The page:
Second, the issue has been used once again by Prime Minister Oli for political purposes to regain his control over the NCP (Nepal Communist Party) leadership which has been challenging his authoritarian style of functioning. Just six days (on May 02 - second NCP secretariat meeting) before the new road inauguration, Prime Minister Oli managed to save his resignation demand from the top five leaders of the NCP. He reportedly aborted the crisis by declaring Bamdev Gautam as the next prime ministerial candidate acting upon the Chinese advice to keep the party united. While Prime Minister Oli was passing through a turbulent time, he manipulated the Lipulekh issue to divert the public attention and regain his control over the party.
Third, officially, since 1981, both the governments have identified two disputed territories - Kalapani and Susta - to be resolved through negotiations at the foreign secretary-level. Despite that, Nepal in May 2015 opposed India’s bilateral Border Trade Agreement with China on Lipulekh, which was not earlier officially listed as a disputed territory. Nepal claimed that the Lipulekh Pass, which was mentioned in the joint statement of May 15, 2015, during Prime Minister Modi’s visit to China, is a disputed tri-junction in which Nepal has an equal share. The joint statement states: “…The two sides agreed to hold negotiation on augmenting the list of traded commodities, and expand border trade at Nathu La, Qiangla/Lipulekh Pass and Shipki La.” However, the fact is that since 1954, China has not claimed the Lipulekh Pass as a “tri-junction”. Had the Lipulekh been a disputed territory or part of Nepal, China would not have signed these MoUs with India (MEA, India, May 15, 2015).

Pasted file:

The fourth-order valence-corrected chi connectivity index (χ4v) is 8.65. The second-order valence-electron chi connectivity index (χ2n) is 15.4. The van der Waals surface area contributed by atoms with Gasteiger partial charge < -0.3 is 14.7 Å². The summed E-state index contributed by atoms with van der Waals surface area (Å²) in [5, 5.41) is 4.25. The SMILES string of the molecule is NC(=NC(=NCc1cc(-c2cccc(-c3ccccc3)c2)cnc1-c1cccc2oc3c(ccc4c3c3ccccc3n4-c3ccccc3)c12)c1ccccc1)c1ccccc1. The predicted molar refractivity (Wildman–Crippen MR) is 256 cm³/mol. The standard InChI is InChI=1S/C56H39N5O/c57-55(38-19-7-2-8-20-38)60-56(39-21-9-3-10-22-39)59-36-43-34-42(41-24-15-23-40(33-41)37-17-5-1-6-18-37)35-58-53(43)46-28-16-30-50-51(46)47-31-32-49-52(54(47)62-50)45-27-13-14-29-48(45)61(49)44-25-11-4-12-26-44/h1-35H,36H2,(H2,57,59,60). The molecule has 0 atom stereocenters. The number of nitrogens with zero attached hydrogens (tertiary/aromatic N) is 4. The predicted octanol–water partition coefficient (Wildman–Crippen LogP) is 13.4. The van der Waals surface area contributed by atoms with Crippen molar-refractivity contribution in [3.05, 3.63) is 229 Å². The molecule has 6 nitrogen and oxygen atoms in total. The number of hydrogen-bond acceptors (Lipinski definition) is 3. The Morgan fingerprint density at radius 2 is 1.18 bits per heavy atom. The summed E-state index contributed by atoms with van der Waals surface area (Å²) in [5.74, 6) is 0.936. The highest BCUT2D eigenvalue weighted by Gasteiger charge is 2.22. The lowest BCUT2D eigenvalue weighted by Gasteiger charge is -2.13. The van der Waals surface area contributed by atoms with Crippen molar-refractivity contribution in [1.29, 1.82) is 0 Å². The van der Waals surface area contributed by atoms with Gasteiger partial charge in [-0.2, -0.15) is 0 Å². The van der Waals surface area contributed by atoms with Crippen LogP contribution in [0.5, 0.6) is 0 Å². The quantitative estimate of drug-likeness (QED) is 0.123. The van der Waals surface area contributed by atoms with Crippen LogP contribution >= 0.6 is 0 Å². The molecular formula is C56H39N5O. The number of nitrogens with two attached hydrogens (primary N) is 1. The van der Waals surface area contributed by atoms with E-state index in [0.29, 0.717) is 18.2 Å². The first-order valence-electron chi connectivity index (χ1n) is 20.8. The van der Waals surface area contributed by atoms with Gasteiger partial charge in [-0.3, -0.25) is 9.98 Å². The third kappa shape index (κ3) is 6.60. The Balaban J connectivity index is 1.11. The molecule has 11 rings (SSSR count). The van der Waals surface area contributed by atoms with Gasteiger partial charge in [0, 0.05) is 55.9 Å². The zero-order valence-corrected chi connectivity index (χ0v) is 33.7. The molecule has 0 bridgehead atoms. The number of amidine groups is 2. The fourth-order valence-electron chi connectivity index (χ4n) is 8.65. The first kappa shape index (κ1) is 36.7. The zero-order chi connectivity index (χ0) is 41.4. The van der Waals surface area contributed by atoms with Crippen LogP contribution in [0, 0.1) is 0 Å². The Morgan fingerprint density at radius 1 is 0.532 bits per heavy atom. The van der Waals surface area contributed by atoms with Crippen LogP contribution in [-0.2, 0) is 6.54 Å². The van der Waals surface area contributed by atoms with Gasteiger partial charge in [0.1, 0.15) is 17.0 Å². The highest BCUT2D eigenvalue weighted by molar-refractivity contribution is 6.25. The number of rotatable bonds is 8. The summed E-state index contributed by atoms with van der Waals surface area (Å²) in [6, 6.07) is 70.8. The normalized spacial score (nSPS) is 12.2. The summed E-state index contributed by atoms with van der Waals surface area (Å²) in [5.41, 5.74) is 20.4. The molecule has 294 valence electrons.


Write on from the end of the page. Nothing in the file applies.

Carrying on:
Lastly, it is to be noted that the new map of Nepal (issued on May 19) has not mentioned Susta as it does not have strategic relevance. Therefore, it could be politically motivated as the Nepali leaders want to keep the issue alive for electoral and vote bank purposes as in the case of the 1950 Treaty. The border dispute with India is a major election issue in Nepal and has often dominated the country’s foreign policy discourse. Further, ultra-nationalist groups on both the left and right of the political spectrum have been spreading anti-India sentiments and demanding a greater Nepal to gain political mileage.
The bilateral relationship between Nepal and India is at its lowest point after the passage of the amendment bill. While Nepali leaders have expressed their position clearly for holding dialogue to resolve the border issues in the post- amendment period, India seems to find that “non-workable”, since the future governments in Nepal cannot bring another amendment in the Constitution as per the negotiation results. Also, this is an emotive issue and the direction of the talks cannot go against the public sentiment in Nepal. In that case, both the counties should intensify track-II level dialogue to neutralize negativity at the people’s level and clear the way for foreign secretary-level dialogue in the future.
[The article is part of South Asia Conflict Monitor, June 2020.